A helicopter trying to rescue the SEALs was also shot down when it reached the hill on which the battle was raging.

Badly wounded in multiple places, Luttrell managed to crawl seven miles to evade capture, during which he killed several more Taliban.  Eventually, he was  given shelter in a village, whose elders follow the belief that an injured stranger needing shelter must be given it.

Luttrell recounts his ordeal in the New York Times bestseller Lone Survivor: The Eyewitness Account of Operation Redwing and the Lost Heroes of SEAL Team 10.

He told DRI that he doesn't view his appearances as being about "motivational speeches."  But it was clear that the dominant theme was applicable to anyone facing bad odds or tough times or difficult  challenges: don't give up, don't give in; you don't know what you are capable of until you try.

CPSC Shares Public Comments on Product Database

The Consumer Product Safety Commission is in the process of reviewing comments submitted on the impending consumer product safety information database. The agency has posted the comments received.

No surprise, those consumer-oriented interest groups in favor of a database generally praise what CPSC is proposing to do, and industry groups reiterate concerns they have about the implementation of the database concept.

As we have posted before, even back to the time Congress was considering this provision, there remain concerns about the accuracy and confidentiality of reports of alleged injury submitted and conveyed back tot he public in the database;  and the CPSC remains vague about how it will provide "due process" for product sellers who could find the database being used against them even when it contains erroneous, duplicate, or confidential data.  for manufacturers and private labelers.  There seems scant attention to legitimate issues of a manufacturer's goodwill and reputation, to the costs of unnecessary panic among product consumers, and the mischief that plaintiffs' lawyers might cause with unwarranted increase in litigation against manufacturers.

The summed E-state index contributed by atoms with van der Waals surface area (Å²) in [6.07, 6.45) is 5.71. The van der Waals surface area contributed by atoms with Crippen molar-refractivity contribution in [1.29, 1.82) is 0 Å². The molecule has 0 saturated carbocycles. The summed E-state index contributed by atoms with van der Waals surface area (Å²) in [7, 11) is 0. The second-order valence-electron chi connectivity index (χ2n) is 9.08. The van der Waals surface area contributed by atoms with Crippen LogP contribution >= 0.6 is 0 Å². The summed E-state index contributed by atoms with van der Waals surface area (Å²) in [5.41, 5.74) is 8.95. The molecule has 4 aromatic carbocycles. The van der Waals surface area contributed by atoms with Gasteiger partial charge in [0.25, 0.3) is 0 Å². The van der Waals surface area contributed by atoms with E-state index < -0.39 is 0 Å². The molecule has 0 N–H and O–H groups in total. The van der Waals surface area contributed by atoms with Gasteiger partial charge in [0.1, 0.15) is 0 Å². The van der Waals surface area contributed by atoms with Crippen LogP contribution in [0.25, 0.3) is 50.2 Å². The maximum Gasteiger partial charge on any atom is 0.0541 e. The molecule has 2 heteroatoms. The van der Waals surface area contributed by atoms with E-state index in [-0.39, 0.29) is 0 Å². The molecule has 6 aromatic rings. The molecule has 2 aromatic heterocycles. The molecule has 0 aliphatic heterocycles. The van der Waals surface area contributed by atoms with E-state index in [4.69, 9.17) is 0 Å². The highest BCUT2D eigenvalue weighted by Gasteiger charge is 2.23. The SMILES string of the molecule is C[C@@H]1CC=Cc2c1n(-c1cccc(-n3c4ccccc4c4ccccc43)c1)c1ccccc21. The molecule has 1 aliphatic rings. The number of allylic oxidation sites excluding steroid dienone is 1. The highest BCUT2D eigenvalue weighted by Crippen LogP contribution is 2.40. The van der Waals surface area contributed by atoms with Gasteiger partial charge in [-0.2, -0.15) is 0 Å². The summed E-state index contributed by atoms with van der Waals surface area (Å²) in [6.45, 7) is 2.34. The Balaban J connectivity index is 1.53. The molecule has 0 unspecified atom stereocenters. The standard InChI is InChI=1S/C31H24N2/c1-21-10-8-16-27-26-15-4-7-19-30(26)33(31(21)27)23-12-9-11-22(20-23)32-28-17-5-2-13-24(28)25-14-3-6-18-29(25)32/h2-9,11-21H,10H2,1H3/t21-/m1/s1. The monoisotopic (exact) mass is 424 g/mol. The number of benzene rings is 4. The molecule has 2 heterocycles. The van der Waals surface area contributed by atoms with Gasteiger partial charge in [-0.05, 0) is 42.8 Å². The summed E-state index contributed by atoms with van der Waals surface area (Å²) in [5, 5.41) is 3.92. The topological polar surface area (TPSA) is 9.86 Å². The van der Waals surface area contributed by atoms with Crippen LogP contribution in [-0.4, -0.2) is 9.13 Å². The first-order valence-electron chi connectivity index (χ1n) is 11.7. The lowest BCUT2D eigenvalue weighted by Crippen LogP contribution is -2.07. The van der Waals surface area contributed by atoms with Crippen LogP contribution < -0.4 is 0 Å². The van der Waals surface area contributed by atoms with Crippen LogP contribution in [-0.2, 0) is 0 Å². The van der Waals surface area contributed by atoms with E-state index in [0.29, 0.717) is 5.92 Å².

Organizations such as  the National Association of Manufacturers noted that false or inaccurate information does not serve the interests of consumers. Congress knew that counterfeit products are too common in the marketplace and may be confused with real brand name products.  Manufacturers and private labelers of products have a legitimate interest in protecting their brands from inaccurate, defamatory, and intentionally false statements and in protecting trade secret and confidential commercial information.  Accordingly, a request for confidential treatment “is not a matter that should be left to the discretion of a CPSC staffer,” NAM said.

Industry groups also worried about the CPSC's unduly broadening the list of people who can submit a report to the database. Broadening the list of reporting parties does not serve the Congressional interest in providing accurate information to consumers about reports of harm. It is obvious why parties included in CPSC's broad proposed listing of "others" may not be reliable reporters of an incident. CPSC has largely added parties who are more likely to have an agenda that goes beyond merely advising CPSC of an incident. The possibility that someone might attempt to seed the database with inaccurate or misleading information to provide ostensible support for lawsuits is a real concern. 

So far, the Commission has not ensured that the CPSC will deal with accuracy challenges in a timely manner. Conceivably, busy CPSC staff might take weeks, months, or even years to determine whether information that is posted on the database is materially inaccurate.  CPSC has also set up a catch-22 procedure for handling such challenges. CPSC has asked firms who wish "expedited" treatment to submit no more than five pages including attachments to show a problem. However, CPSC has simultaneously set a standard of  "significant evidence" to support claims that information is materially inaccurate.  To provide sufficient evidence to support a challenge, a manufacturer may need to provide more than 5 pages of information; however, if they do so,  CPSC will publish first, and resolve the challenge at some indefinite time in the future.